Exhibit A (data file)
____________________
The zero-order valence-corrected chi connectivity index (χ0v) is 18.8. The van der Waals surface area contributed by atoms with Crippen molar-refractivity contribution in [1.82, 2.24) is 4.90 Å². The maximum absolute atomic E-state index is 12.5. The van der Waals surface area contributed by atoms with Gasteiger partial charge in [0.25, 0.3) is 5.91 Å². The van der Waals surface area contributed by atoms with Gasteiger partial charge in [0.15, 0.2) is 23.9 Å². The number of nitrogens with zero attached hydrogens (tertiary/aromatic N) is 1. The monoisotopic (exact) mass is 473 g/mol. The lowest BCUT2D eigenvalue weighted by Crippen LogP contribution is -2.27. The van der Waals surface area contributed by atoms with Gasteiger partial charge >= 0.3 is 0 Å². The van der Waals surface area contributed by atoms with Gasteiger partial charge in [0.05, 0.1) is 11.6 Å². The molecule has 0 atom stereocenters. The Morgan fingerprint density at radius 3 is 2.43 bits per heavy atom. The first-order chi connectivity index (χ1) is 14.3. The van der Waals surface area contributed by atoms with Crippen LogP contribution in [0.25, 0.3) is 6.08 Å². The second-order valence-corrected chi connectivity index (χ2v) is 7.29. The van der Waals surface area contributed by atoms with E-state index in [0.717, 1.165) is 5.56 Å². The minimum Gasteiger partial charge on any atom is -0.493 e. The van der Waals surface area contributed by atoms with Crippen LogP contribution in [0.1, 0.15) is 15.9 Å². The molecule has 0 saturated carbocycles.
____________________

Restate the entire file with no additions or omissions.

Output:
The zero-order valence-corrected chi connectivity index (χ0v) is 18.8. The van der Waals surface area contributed by atoms with Crippen molar-refractivity contribution in [1.82, 2.24) is 4.90 Å². The maximum absolute atomic E-state index is 12.5. The van der Waals surface area contributed by atoms with Gasteiger partial charge in [0.25, 0.3) is 5.91 Å². The van der Waals surface area contributed by atoms with Gasteiger partial charge in [0.15, 0.2) is 23.9 Å². The number of nitrogens with zero attached hydrogens (tertiary/aromatic N) is 1. The monoisotopic (exact) mass is 473 g/mol. The lowest BCUT2D eigenvalue weighted by Crippen LogP contribution is -2.27. The van der Waals surface area contributed by atoms with Gasteiger partial charge >= 0.3 is 0 Å². The van der Waals surface area contributed by atoms with Gasteiger partial charge in [0.05, 0.1) is 11.6 Å². The molecule has 0 atom stereocenters. The Morgan fingerprint density at radius 3 is 2.43 bits per heavy atom. The first-order chi connectivity index (χ1) is 14.3. The van der Waals surface area contributed by atoms with Crippen LogP contribution in [0.25, 0.3) is 6.08 Å². The second-order valence-corrected chi connectivity index (χ2v) is 7.29. The van der Waals surface area contributed by atoms with E-state index in [0.717, 1.165) is 5.56 Å². The minimum Gasteiger partial charge on any atom is -0.493 e. The van der Waals surface area contributed by atoms with Crippen LogP contribution in [0.1, 0.15) is 15.9 Å². The molecule has 0 saturated carbocycles.